We were demonstrating at a show near St Albans on Saturday at the Woodland Trust’s HeARTwood Summer Festival. A young furniture maker (power tools) called Ben asked if I ever used Hornbeam. “Only when it’s really freshly felled,” I replied, “or you find out why it’s called Hornbeam!” Apparently he’d been dropped off some logs by a local tree surgeon, didn’t count on using them and offered them to me. About an hour later he came back with the largest log which I could see straight away was actually Hawthorn. Great, even better, I love it for turning and spoon carving – a very dense, hard and pinkish wood.
|Jed added the tennis ball for scale|
This is typical of the hit-and-miss way I source my timber – someone else also gave me a nice Hawthorn log only the other week (he also gave me a lovely piece of Apple and a Laburnum log – thanks Mark). So now everything will be made of that for a while as it was from Catalpa earlier in the summer. I’ve had a load of Sweet Chestnut for the courses this year but now I’m bored of that and fed up with cleaning the purple gunk off the tools. I found a nice Ash log stuffed under a hedge in the Abbey Gardens last week but I would be happy if I could find a more regular, reliable supply.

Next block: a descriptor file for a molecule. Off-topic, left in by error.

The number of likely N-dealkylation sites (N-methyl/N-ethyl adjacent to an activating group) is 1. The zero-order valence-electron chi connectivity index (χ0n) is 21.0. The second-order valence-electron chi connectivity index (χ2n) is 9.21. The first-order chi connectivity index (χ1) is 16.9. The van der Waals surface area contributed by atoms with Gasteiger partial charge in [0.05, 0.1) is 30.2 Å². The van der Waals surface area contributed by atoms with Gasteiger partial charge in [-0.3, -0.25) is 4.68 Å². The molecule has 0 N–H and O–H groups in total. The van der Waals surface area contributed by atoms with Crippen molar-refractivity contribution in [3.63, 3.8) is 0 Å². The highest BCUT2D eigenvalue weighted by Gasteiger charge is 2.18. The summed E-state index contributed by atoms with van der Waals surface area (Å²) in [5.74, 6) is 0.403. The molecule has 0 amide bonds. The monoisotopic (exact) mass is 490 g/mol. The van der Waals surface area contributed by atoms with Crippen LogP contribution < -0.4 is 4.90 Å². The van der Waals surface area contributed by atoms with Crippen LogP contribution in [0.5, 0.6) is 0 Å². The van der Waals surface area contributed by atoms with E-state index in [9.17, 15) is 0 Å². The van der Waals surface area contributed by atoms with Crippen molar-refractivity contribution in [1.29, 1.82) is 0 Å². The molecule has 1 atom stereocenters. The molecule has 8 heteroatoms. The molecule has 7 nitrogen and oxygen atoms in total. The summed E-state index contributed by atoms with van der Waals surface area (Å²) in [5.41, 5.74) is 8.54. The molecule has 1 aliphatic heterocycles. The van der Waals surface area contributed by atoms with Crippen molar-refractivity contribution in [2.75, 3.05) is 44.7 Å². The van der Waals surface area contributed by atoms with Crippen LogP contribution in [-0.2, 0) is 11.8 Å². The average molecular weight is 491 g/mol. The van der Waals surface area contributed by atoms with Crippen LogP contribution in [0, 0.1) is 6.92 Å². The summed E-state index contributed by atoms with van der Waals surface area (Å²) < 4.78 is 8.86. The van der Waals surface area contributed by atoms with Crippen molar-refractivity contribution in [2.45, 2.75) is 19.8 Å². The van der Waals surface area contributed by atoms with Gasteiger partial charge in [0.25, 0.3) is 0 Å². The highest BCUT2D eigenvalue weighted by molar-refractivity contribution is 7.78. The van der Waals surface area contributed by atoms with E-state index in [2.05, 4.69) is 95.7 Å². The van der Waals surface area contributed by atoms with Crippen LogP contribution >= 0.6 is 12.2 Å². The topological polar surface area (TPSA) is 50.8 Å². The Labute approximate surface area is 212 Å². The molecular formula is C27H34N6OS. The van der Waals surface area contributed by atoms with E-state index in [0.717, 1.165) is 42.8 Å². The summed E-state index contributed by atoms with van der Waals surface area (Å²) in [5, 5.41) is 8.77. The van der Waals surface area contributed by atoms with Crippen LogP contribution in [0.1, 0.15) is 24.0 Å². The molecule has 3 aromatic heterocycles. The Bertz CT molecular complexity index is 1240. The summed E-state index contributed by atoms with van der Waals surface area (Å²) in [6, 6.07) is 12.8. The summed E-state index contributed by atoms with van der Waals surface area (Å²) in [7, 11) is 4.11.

I notice that in Mike Abbott’s latest book ‘Going with the Grain’ he notes two suppliers of chairmaking Ash but only in Herefordshire and Gloucestershire. Wouldn’t it be good if there was a nationwide directory of people who are willing to sell logs of different species of timber to green woodworkers? I’m willing to compile such an index and would be grateful for the names of any woodland owners, tree surgeons, wildlife organisations etc that I could add.
On a different note this Elder tree doesn’t seem to know whether it’s coming or going at the moment, bearing both ripe fruit and fresh blossom at the same time…?